Bosco’s Italian Cafe
2040 Highway 59, Mandeville, (985) 624-5066; www.boscositalian.com The family-owned and -operated Italian restaurant offers an old-world atmosphere and serves classics such as cannelloni stuffed with ground veal, spinach and cheese and topped with tomato sauce and tomato cream sauce. Reservations accepted for large parties. Lunch and dinner Mon.Sat. Credit cards. $$
CC’s Community Coffee House Albertson’s, 3450 Highway 190, Mandeville, (985) 626-4460; www.ccscoffee.com This coffeehouse chain offers a vari -
ety of hot and cold specialty drinks, including the Mochassippi, a creamy frozen espresso drink topped with whipped cream. Many locations serve chocolate croissants, muffins, cookies and other baked goods. No reserva tions. Breakfast, lunch and dinner. Credit cards. $
Cafe Du Monde
1814 N. Causeway Approach, Suite 1, Mandeville, (985) 951-7474; www.cafedumonde.com See Covington section for restaurant description.
3051 E. Causeway Approach, Mandeville, (985) 624-9007; www.cafelynn.com The French Creole restaurant offers fine dining in a casual atmosphere. Partially deboned quail is pan-roasted and served with lemon, herbs and brown sauce. Reservations recom mended. Lunch Tue.-Fri., dinner Tue.Sun., brunch Sun. Credit cards. $$$
1901 Highway 190, Mandeville, (985) 624-4844; www.carmeloristorante.com The family-style Italian restaurant serves housemade pasta, prime steaks, fresh seafood, pizza and more. Vitello piccata is sauteed, hand-cut veal topped with peppers and artichokes in lemon butter sauce. Reservations recommended. Lunch and dinner Wed.-Mon. Credit cards. $$
3517 Highway 190, Mandeville, (985) 674-0560; www.coffeerani.com See Covington section for restau rant description.
Coscino’s Italian Grill
1809 N. Causeway Blvd., Mandeville, (985) 727-4984; www.coscinositaliangrill.com The New York-style hand-tossed pies here feature thin crusts and are cooked in stone-deck ovens. Eggplant Parmesan features lightly breaded fried eggplant medallions topped with red gravy and mozzarella cheese served with pasta and house-baked bread. Reservations accepted for large parties. Lunch daily, dinner Tue.Sun., late night Sat. Credit cards. $$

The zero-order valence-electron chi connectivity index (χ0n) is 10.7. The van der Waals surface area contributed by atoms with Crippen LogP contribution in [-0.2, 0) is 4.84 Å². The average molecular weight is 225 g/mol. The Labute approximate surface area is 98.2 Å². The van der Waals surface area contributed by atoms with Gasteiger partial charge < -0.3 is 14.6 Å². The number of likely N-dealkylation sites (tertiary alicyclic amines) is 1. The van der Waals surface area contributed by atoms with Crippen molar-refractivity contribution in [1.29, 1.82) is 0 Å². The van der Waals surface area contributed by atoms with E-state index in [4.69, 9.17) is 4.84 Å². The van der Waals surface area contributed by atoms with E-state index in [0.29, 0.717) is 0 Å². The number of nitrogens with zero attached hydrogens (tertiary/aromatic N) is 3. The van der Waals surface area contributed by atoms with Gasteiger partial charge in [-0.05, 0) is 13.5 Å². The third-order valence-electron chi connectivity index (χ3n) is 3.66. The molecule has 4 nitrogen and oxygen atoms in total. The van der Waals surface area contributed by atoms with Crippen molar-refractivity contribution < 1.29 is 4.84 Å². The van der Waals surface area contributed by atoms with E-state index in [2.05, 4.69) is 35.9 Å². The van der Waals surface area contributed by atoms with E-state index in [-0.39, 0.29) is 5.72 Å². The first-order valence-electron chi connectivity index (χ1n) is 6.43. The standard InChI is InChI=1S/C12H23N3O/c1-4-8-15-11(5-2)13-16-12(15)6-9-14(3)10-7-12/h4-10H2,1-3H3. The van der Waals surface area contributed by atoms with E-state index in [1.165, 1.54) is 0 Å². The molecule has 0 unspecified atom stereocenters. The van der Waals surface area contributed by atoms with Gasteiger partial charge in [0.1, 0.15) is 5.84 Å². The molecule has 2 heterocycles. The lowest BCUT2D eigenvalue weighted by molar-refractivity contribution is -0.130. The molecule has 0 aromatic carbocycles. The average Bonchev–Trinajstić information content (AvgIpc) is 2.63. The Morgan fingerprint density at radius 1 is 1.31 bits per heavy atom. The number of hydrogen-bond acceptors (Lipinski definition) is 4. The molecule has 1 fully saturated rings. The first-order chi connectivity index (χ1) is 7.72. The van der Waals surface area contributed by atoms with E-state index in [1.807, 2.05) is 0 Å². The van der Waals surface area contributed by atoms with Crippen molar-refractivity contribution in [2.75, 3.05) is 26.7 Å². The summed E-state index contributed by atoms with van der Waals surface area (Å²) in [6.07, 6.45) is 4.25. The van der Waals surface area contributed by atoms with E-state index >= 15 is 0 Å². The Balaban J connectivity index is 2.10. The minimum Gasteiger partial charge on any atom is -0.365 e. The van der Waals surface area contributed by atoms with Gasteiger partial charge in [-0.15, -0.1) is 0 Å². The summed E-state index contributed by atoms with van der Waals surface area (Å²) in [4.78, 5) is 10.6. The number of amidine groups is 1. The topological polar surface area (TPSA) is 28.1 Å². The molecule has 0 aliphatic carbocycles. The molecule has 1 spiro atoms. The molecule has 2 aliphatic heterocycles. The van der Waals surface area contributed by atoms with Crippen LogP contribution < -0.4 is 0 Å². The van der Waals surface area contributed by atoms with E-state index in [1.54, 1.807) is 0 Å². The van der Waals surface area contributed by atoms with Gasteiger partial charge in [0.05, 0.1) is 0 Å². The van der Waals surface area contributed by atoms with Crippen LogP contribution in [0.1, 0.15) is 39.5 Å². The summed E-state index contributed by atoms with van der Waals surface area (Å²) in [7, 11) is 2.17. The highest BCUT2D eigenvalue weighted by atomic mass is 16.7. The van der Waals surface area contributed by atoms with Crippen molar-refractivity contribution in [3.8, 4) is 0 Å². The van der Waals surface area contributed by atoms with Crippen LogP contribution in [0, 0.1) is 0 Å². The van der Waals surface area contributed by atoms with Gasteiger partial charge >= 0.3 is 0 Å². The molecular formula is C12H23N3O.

1841 N. Causeway Blvd., Mandeville, (985) 624-9704; www.fazziosrestaurant.com Open since 1987, the family-operated restaurant serves Louisiana and Italian dishes including chicken Parmesan: a lightly breaded paneed chicken breast topped with tomato sauce and mozzarella, served with pasta. Reservations accepted. Lunch and dinner Mon.-Sat. Credit cards. $$
George’s Mexican Restaurant
1461 N. Causeway Blvd., Mandeville, (985) 626-4342; www.georgesmexicanrestaurant.com Honduras natives George Espinal and Egla Trujillo, a brother-sister team, make everything they serve from scratch daily (you can even get guacamole made tableside). Honduranstyle pork is marinated pork loin served with rice, black beans and corn or flour tortillas. Reservations accepted for large parties. Lunch and dinner daily. Credit cards. $$
Gio’s Villa Vancheri
2890 E. Causeway Approach, Mandeville, (985) 624-2597; www.giosvillavancheri.com The menu combines Sicilian country cooking and Northern Italian styles for a creative approach to Italian cuisine. Orecchio elefante is a 16-ounce veal chop pounded thin, breaded, paneed and served with arugula. There’s also a bakery. Reservations recommended. Breakfast and lunch daily, dinner Mon.-Sat. Credit cards. $$$
Hong Kong Restaurant
2890 E. Causeway Approach, Mandeville, (985) 626-8222 This Chinese restaurant serves a range of dishes, including Jack’s chicken lettuce wrap — stir-fried chicken, water chestnuts and celery with iceberg lettuce leaves for wrapping. Reservations accepted. Lunch Mon.-Fri., dinner Mon.-Sat. Credit Cards. $$
2660 Florida St., Mandeville, (985) 6745700; www.isabellaspizzeria.net See Covington section for restaurant description.
4350 Highway 22, Mandeville, (985) 626-5252; www.italianpie.com See Covington section for restaurant description.
Johnny & Joyce’s Seafood
1461 N. Causeway Blvd., Mandeville, (985) 727-7727 The family-friendly restaurant specializes in Louisiana-style seafood. Grilled shrimp salad consists of grilled shrimp, lettuce, tomato, red onions and seasoned croutons. No reservations. Lunch and dinner Tue.-Sat. Credit cards. $$
1680 Highway 59, Suite 800, Mandeville, (985) 626-8118;www.kazokusushibar.com Featuring fresh fish and homemade sauces, Kazoku Sushi serves
petizer features a blackened wedge of aged brie served with blueberry compote, grilled jumbo shrimp, Creole remoulade and crostini. Reservations accepted. Breakfast and lunch daily, dinner Mon.-Sat. Credit cards. $$$